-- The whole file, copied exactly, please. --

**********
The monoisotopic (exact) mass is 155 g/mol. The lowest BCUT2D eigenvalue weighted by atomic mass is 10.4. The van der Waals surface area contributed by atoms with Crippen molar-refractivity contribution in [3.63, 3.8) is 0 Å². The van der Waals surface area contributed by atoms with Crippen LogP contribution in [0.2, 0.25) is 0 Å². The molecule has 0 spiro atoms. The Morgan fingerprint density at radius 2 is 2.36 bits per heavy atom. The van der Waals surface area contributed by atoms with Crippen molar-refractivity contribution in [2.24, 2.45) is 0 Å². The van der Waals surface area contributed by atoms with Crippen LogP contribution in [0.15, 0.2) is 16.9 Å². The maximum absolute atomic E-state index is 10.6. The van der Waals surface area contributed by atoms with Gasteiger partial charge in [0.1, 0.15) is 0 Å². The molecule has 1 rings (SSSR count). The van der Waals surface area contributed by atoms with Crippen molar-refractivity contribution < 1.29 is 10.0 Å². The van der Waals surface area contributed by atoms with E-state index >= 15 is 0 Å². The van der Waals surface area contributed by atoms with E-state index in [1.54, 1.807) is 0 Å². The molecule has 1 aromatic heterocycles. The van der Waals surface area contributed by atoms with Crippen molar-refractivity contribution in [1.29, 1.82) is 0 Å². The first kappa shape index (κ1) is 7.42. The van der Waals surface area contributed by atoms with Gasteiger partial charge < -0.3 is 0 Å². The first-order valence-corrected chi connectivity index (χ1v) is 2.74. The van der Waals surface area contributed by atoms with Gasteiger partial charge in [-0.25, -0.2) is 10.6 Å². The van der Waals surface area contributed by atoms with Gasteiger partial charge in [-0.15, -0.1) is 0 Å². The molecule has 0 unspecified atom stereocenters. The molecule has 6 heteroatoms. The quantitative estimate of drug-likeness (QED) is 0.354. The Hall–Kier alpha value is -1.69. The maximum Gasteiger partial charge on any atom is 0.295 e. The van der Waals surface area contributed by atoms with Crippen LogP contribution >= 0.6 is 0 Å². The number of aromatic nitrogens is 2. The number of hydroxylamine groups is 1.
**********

The monoisotopic (exact) mass is 155 g/mol. The lowest BCUT2D eigenvalue weighted by atomic mass is 10.4. The van der Waals surface area contributed by atoms with Crippen molar-refractivity contribution in [3.63, 3.8) is 0 Å². The van der Waals surface area contributed by atoms with Crippen LogP contribution in [0.2, 0.25) is 0 Å². The molecule has 0 spiro atoms. The Morgan fingerprint density at radius 2 is 2.36 bits per heavy atom. The van der Waals surface area contributed by atoms with Crippen molar-refractivity contribution in [2.24, 2.45) is 0 Å². The van der Waals surface area contributed by atoms with Crippen LogP contribution in [0.15, 0.2) is 16.9 Å². The maximum absolute atomic E-state index is 10.6. The van der Waals surface area contributed by atoms with Gasteiger partial charge in [0.1, 0.15) is 0 Å². The molecule has 1 rings (SSSR count). The van der Waals surface area contributed by atoms with Crippen molar-refractivity contribution < 1.29 is 10.0 Å². The van der Waals surface area contributed by atoms with E-state index >= 15 is 0 Å². The van der Waals surface area contributed by atoms with E-state index in [1.54, 1.807) is 0 Å². The molecule has 1 aromatic heterocycles. The van der Waals surface area contributed by atoms with Crippen molar-refractivity contribution in [1.29, 1.82) is 0 Å². The first kappa shape index (κ1) is 7.42. The van der Waals surface area contributed by atoms with Gasteiger partial charge < -0.3 is 0 Å². The first-order valence-corrected chi connectivity index (χ1v) is 2.74. The van der Waals surface area contributed by atoms with Gasteiger partial charge in [-0.25, -0.2) is 10.6 Å². The van der Waals surface area contributed by atoms with Gasteiger partial charge in [-0.15, -0.1) is 0 Å². The molecule has 0 unspecified atom stereocenters. The molecule has 6 heteroatoms. The quantitative estimate of drug-likeness (QED) is 0.354. The Hall–Kier alpha value is -1.69. The maximum Gasteiger partial charge on any atom is 0.295 e. The van der Waals surface area contributed by atoms with Crippen LogP contribution >= 0.6 is 0 Å². The number of aromatic nitrogens is 2. The number of hydroxylamine groups is 1.